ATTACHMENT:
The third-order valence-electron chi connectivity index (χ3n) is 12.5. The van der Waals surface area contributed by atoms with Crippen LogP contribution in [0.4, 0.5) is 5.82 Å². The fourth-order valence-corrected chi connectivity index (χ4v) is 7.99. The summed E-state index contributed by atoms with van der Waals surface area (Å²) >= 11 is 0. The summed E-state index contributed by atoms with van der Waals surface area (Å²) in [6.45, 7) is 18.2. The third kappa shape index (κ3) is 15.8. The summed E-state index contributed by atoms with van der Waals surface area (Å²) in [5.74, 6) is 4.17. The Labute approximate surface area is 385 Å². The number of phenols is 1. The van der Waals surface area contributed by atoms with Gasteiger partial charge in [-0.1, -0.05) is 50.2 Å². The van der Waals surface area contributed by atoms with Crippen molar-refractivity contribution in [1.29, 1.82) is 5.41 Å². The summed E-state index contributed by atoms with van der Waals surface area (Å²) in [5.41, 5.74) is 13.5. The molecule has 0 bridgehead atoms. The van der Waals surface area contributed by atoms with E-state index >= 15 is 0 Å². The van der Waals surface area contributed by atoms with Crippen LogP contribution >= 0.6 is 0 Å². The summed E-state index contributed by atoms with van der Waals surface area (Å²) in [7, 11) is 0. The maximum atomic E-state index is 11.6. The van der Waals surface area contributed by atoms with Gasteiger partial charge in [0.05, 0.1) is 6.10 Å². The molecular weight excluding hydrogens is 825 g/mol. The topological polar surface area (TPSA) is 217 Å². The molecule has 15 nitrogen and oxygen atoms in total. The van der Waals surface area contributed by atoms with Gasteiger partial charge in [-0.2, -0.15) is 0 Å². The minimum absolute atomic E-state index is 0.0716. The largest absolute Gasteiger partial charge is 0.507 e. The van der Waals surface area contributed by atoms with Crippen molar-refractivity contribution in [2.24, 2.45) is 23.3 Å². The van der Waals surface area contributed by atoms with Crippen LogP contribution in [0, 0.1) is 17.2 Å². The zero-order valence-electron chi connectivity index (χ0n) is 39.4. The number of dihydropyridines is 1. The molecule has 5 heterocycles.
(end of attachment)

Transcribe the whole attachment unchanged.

The third-order valence-electron chi connectivity index (χ3n) is 12.5. The van der Waals surface area contributed by atoms with Crippen LogP contribution in [0.4, 0.5) is 5.82 Å². The fourth-order valence-corrected chi connectivity index (χ4v) is 7.99. The summed E-state index contributed by atoms with van der Waals surface area (Å²) >= 11 is 0. The summed E-state index contributed by atoms with van der Waals surface area (Å²) in [6.45, 7) is 18.2. The third kappa shape index (κ3) is 15.8. The summed E-state index contributed by atoms with van der Waals surface area (Å²) in [5.74, 6) is 4.17. The Labute approximate surface area is 385 Å². The number of phenols is 1. The van der Waals surface area contributed by atoms with Gasteiger partial charge in [-0.1, -0.05) is 50.2 Å². The van der Waals surface area contributed by atoms with Crippen molar-refractivity contribution in [1.29, 1.82) is 5.41 Å². The summed E-state index contributed by atoms with van der Waals surface area (Å²) in [5.41, 5.74) is 13.5. The molecule has 0 bridgehead atoms. The van der Waals surface area contributed by atoms with E-state index >= 15 is 0 Å². The van der Waals surface area contributed by atoms with Crippen LogP contribution >= 0.6 is 0 Å². The summed E-state index contributed by atoms with van der Waals surface area (Å²) in [7, 11) is 0. The maximum atomic E-state index is 11.6. The van der Waals surface area contributed by atoms with Gasteiger partial charge in [0.05, 0.1) is 6.10 Å². The molecular weight excluding hydrogens is 825 g/mol. The topological polar surface area (TPSA) is 217 Å². The molecule has 15 nitrogen and oxygen atoms in total. The van der Waals surface area contributed by atoms with Gasteiger partial charge in [-0.2, -0.15) is 0 Å². The minimum absolute atomic E-state index is 0.0716. The largest absolute Gasteiger partial charge is 0.507 e. The van der Waals surface area contributed by atoms with Crippen molar-refractivity contribution in [2.24, 2.45) is 23.3 Å². The van der Waals surface area contributed by atoms with Crippen LogP contribution in [0, 0.1) is 17.2 Å². The zero-order valence-electron chi connectivity index (χ0n) is 39.4. The number of dihydropyridines is 1. The molecule has 5 heterocycles.